Reopening Forest Areas Stirs Debate in Alaska
Many Question the Need to Aid Timber Industry
By Blaine Harden
Washington Post Staff Writer
Sunday, August 1, 2004; Page A03
TONGASS NATIONAL FOREST, Alaska -- Old-growth hemlock and spruce trees, enough to build a suburban subdivision with 30 homes, have been clear-cut and left to rot here at the northern end of the nation's largest national forest.
The trees -- some of them stripped, stacked beside a new road and awaiting a logging truck that apparently will never come -- are the abandoned tail end of a timber sale that, on the front end, earned the U.S. Treasury about $45,000 but cost American taxpayers about $2 million to set up.
That sale is one of 10 that the federal government, in an attempt to keep the timber industry above water, has this year allowed local companies to walk away from.
"It seems crazy to me," said Floyd Peterson, a commercial fisherman who, as a member of the local Tlingit tribe, can drive his all-terrain vehicle across native land to this otherwise inaccessible corner of the forest. "Why do the politicians want this timber cut when there is no market for it?"
The abandoned sale, known as the Humpback-Gallagher sale, is part of a U.S. Forest Service logging program that, on an annual basis, is costing the federal government between $30 million and $35 million more than it collects in timber sales.
Even with the subsidy, local logging companies are struggling to make a profit in this coastal rain forest that sprawls across nearly 17 million acres on the rugged islands and panhandle of southeastern Alaska.
Having ordered the reopening of huge areas in this forest that had been closed to new logging roads, the Bush administration has become a major actor in a growing national debate about the value of federal subsidies for a shrinking industry in this fragile and slow-growing forest. Republican budget hawks in Congress have joined with environmentalists in questioning subsidized road-building and logging in the Tongass National Forest.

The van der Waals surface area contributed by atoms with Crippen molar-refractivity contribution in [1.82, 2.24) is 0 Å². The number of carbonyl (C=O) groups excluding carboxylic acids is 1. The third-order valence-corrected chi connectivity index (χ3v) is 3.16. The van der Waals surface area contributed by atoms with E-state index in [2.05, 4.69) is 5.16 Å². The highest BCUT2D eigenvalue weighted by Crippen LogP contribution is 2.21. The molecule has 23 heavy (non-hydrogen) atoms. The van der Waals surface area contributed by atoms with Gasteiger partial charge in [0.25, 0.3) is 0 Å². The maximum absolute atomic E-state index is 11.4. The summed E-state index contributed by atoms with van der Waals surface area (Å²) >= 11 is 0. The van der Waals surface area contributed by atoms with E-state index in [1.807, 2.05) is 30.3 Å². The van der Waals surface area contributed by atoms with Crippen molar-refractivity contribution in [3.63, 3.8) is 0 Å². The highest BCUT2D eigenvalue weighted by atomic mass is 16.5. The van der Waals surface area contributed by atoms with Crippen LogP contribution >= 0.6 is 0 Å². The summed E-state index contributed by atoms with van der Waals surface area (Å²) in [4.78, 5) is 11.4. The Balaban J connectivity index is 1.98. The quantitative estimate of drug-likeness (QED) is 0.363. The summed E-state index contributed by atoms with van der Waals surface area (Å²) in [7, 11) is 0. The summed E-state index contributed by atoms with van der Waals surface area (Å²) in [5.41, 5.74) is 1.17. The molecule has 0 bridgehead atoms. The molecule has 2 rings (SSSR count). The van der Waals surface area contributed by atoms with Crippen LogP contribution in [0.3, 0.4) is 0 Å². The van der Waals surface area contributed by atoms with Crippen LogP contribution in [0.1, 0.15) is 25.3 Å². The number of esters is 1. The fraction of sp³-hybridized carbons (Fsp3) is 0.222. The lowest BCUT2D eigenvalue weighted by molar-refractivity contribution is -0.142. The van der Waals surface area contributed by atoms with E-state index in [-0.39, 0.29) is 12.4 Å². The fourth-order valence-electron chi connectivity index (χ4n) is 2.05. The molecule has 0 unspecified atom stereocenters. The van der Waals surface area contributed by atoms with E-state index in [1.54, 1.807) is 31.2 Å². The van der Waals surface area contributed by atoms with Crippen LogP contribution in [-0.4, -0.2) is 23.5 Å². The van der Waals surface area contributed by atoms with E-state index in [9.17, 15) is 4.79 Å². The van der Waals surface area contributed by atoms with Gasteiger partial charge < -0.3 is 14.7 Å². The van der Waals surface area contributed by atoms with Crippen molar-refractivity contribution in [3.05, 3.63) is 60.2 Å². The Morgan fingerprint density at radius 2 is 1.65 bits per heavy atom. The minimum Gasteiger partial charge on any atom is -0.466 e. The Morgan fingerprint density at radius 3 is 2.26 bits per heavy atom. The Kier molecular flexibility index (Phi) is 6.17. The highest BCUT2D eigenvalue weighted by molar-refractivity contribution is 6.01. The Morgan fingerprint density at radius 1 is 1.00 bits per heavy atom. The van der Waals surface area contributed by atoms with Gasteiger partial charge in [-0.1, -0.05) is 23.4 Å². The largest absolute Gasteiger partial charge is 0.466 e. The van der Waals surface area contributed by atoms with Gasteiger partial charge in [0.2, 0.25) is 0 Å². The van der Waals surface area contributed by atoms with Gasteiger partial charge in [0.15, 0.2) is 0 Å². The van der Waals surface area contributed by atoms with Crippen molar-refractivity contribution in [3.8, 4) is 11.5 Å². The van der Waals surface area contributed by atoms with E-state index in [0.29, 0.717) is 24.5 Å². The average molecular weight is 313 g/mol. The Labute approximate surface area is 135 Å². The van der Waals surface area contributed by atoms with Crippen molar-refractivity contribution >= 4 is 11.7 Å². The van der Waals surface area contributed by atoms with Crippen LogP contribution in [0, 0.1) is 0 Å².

The House, with bipartisan support for a Republican-sponsored amendment, voted in June to ban federal funding for all new logging roads here. The Senate has yet to vote on the matter.
The conservative National Taxpayers Union said recently that if logging is not viable here under market conditions, "then taxpayers should not be expected to fund operations of these private companies."
Environmental groups have long maintained that large-scale logging in the Tongass, the world's largest intact temperate rain forest, is ecologically destructive and economically nonsensical.
Here in the Tongass, this criticism has angered logging company owners and frustrated Forest Service officials. They say the shrinking timber industry in southeast Alaska is at risk of disappearing altogether, not because it cannot produce lumber at a profit, but because decades of environmental lawsuits and fickle federal rules have made it impossible to manage a business that can adapt to the global market.
Referring to the felled and abandoned logs at the Humpback-Gallagher sale, Forrest Cole, supervisor of the Tongass for the Forest Service, said: "It makes me want to throw up. It makes me sick to see the product left behind, but it also makes me sick to see how we got to this point."
How the Tongass got to this point is a convoluted tale, governed by shifting, sometimes contradictory regulations about how to run a federal rain forest.
The story, too, has been shaped by increasingly cutthroat world competition in the forest products industry and by the rise of the lucrative cruise ship business in southeastern Alaska. Tourism and recreation have long since overtaken logging as the region's primary employers and engine of growth.
© 2004 The Washington Post Company